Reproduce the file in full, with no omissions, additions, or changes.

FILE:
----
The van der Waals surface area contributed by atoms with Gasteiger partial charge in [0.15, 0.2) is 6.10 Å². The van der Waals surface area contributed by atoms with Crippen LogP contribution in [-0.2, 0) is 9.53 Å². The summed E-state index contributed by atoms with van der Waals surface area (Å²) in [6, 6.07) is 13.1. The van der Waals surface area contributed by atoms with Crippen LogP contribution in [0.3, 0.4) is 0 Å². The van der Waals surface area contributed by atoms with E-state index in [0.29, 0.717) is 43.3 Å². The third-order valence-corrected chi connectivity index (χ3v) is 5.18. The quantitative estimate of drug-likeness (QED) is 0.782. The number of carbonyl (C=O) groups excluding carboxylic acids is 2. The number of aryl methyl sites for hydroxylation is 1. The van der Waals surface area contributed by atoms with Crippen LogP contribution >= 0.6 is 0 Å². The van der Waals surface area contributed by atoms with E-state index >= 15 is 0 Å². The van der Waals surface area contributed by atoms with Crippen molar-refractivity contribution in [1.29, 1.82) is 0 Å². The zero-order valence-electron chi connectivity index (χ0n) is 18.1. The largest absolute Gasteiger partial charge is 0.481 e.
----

The van der Waals surface area contributed by atoms with Gasteiger partial charge in [0.15, 0.2) is 6.10 Å². The van der Waals surface area contributed by atoms with Crippen LogP contribution in [-0.2, 0) is 9.53 Å². The summed E-state index contributed by atoms with van der Waals surface area (Å²) in [6, 6.07) is 13.1. The van der Waals surface area contributed by atoms with Crippen LogP contribution in [0.3, 0.4) is 0 Å². The van der Waals surface area contributed by atoms with E-state index in [0.29, 0.717) is 43.3 Å². The third-order valence-corrected chi connectivity index (χ3v) is 5.18. The quantitative estimate of drug-likeness (QED) is 0.782. The number of carbonyl (C=O) groups excluding carboxylic acids is 2. The number of aryl methyl sites for hydroxylation is 1. The van der Waals surface area contributed by atoms with Crippen LogP contribution >= 0.6 is 0 Å². The van der Waals surface area contributed by atoms with E-state index >= 15 is 0 Å². The van der Waals surface area contributed by atoms with Crippen molar-refractivity contribution in [1.29, 1.82) is 0 Å². The zero-order valence-electron chi connectivity index (χ0n) is 18.1. The largest absolute Gasteiger partial charge is 0.481 e.